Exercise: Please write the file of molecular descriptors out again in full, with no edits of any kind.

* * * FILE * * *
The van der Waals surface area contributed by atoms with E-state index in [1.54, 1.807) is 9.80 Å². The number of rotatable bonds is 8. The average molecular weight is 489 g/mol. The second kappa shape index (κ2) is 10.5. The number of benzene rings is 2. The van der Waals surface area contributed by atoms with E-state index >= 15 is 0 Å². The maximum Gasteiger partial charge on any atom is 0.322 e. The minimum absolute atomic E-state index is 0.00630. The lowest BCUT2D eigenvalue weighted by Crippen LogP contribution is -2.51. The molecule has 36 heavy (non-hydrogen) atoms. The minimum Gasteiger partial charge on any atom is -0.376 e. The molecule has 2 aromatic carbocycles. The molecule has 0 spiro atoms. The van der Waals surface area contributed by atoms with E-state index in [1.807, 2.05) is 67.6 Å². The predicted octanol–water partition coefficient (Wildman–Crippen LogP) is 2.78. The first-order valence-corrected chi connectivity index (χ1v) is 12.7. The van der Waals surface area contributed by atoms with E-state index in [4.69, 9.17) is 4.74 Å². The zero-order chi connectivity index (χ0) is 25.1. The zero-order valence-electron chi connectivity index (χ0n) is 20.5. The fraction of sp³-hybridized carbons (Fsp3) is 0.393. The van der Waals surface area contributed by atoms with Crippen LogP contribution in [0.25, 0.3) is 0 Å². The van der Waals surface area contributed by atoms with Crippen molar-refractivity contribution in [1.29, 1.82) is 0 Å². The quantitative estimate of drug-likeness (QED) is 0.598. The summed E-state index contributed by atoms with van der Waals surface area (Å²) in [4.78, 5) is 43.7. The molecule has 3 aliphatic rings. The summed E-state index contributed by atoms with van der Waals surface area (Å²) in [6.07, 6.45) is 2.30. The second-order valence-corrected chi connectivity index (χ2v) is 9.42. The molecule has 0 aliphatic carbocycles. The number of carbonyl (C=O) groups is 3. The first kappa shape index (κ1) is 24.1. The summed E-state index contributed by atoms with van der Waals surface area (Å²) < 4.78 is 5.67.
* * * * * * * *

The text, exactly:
The van der Waals surface area contributed by atoms with E-state index in [1.54, 1.807) is 9.80 Å². The number of rotatable bonds is 8. The average molecular weight is 489 g/mol. The second kappa shape index (κ2) is 10.5. The number of benzene rings is 2. The van der Waals surface area contributed by atoms with E-state index >= 15 is 0 Å². The maximum Gasteiger partial charge on any atom is 0.322 e. The minimum absolute atomic E-state index is 0.00630. The lowest BCUT2D eigenvalue weighted by Crippen LogP contribution is -2.51. The molecule has 36 heavy (non-hydrogen) atoms. The minimum Gasteiger partial charge on any atom is -0.376 e. The molecule has 2 aromatic carbocycles. The molecule has 0 spiro atoms. The van der Waals surface area contributed by atoms with E-state index in [1.807, 2.05) is 67.6 Å². The predicted octanol–water partition coefficient (Wildman–Crippen LogP) is 2.78. The first-order valence-corrected chi connectivity index (χ1v) is 12.7. The van der Waals surface area contributed by atoms with E-state index in [4.69, 9.17) is 4.74 Å². The zero-order chi connectivity index (χ0) is 25.1. The zero-order valence-electron chi connectivity index (χ0n) is 20.5. The fraction of sp³-hybridized carbons (Fsp3) is 0.393. The van der Waals surface area contributed by atoms with Crippen LogP contribution in [0.25, 0.3) is 0 Å². The van der Waals surface area contributed by atoms with Crippen molar-refractivity contribution in [1.29, 1.82) is 0 Å². The quantitative estimate of drug-likeness (QED) is 0.598. The summed E-state index contributed by atoms with van der Waals surface area (Å²) in [4.78, 5) is 43.7. The molecule has 3 aliphatic rings. The summed E-state index contributed by atoms with van der Waals surface area (Å²) in [6.07, 6.45) is 2.30. The second-order valence-corrected chi connectivity index (χ2v) is 9.42. The molecule has 0 aliphatic carbocycles. The number of carbonyl (C=O) groups is 3. The first kappa shape index (κ1) is 24.1. The summed E-state index contributed by atoms with van der Waals surface area (Å²) < 4.78 is 5.67.